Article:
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National Institute of Diabetes and
Digestive and Kidney Diseases (NIDDK)

For Immediate Release
Friday, October 10, 2008


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Arthur Stone
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Larger Labs Report Kidney Function Routinely

Labs that conduct the highest number of routine blood tests are more likely than others to report estimated glomerular filtration rate (eGFR), an important measure of kidney function that can identify early kidney disease, according to a survey funded by the National Institute of Diabetes and Digestive and Kidney Diseases (NIDDK), part of the National Institutes of Health (NIH). The work is reported in the October issue of the American Journal of Kidney Diseases.

"We are encouraged to find that many labs are routinely reporting eGFR, allowing earlier diagnosis and treatment of kidney disease, " said NIH Director Elias A. Zerhouni, M.D. "But the survey illustrates the need to continue NIH efforts to promote automatic reporting of eGFR by all labs so that more people can benefit from earlier diagnosis."

The survey found that more than 86 percent of the highest-volume independent labs (those in the top 5 percent) and more than 55 percent of all labs in the top quarter of high-volume labs report eGFR, in contrast to only 24 percent of low-volume labs (those in the bottom quarter). The survey demonstrates room for improvement in making eGFR readily available to primary care providers who could be treating early chronic kidney disease — primarily caused by diabetes and high blood pressure — and possibly reducing their patientsí risk for kidney failure, which results in the need for dialysis or a kidney transplant.

"Estimated GFR is an important measure of kidney function that can be easily calculated using serum creatinine and a patientís age, gender, and ethnicity," said Andrew Narva, M.D., director of NIDDKís National Kidney Disease Education Program (NKDEP). " Itís a good sign that the highest-volume labs are commonly reporting eGFR. We hope that lower-volume labs will follow their lead as increased reporting may result in earlier identification and treatment of chronic kidney disease." Serum creatinine is a waste product in the blood created by the normal breakdown of muscle cells during activity.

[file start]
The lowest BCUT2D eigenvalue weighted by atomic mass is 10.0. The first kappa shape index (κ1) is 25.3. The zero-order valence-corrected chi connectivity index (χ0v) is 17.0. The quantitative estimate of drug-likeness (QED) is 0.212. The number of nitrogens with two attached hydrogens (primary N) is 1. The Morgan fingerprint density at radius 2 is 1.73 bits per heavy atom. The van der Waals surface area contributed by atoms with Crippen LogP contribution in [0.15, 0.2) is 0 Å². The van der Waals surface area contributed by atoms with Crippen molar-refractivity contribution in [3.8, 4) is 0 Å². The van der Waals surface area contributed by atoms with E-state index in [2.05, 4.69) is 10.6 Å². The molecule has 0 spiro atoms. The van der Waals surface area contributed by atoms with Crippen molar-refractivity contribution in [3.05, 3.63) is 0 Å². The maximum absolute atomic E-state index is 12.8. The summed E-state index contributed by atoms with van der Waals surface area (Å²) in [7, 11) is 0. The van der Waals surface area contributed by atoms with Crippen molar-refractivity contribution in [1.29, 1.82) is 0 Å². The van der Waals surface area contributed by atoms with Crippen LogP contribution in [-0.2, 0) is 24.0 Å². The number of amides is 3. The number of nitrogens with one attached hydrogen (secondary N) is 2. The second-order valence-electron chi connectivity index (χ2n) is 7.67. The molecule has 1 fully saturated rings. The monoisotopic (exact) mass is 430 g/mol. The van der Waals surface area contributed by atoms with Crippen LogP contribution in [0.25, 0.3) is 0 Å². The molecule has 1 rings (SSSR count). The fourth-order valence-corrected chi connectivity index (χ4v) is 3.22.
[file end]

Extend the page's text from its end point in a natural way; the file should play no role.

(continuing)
While eGFR reporting is high among high-volume labs, reporting is relatively low overall (38 percent), particularly by labs in physiciansí offices (26 percent) and low-volume independent labs (39 percent). On the positive side, the survey found that about 67 percent of labs that report eGFR do so routinely — without providers needing to ask for the result.

The survey also found that nearly 40 percent of labs are reporting eGFR values above the cutoff of 60 milliliters per minute per 1.73m2 (an estimate of body surface area used to calculate eGFR levels). "NKDEPís recommendation is to report such values as Ďgreater than or equal to 60í because the equation used to estimate GFR is less reliable and the creatinine result becomes more variable at lower concentrations," explained Greg Miller, Ph.D., chair of the NKDEPís Laboratory Working Group and author of an editorial in the same issue of the American Journal of Kidney Diseases. To learn more about guidelines for estimating and reporting GFR and its importance in detection and treatment of chronic kidney disease, visit the NKDEP website at www.nkdep.nih.gov.

NIDDK conducts and supports research in diabetes and other endocrine and metabolic diseases; digestive diseases, nutrition, and obesity; and kidney, urologic, and hematologic diseases. Spanning the full spectrum of medicine and afflicting people of all ages and ethnic groups, these diseases encompass some of the most common, severe, and disabling conditions affecting Americans. For more information about NIDDK and its programs, see www.niddk.nih.gov.

The National Institutes of Health (NIH) — The Nation's Medical Research Agency — includes 27 Institutes and Centers and is a component of the U.S. Department of Health and Human Services. It is the primary federal agency for conducting and supporting basic, clinical and translational medical research, and it investigates the causes, treatments, and cures for both common and rare diseases. For more information about NIH and its programs, visit www.nih.gov.


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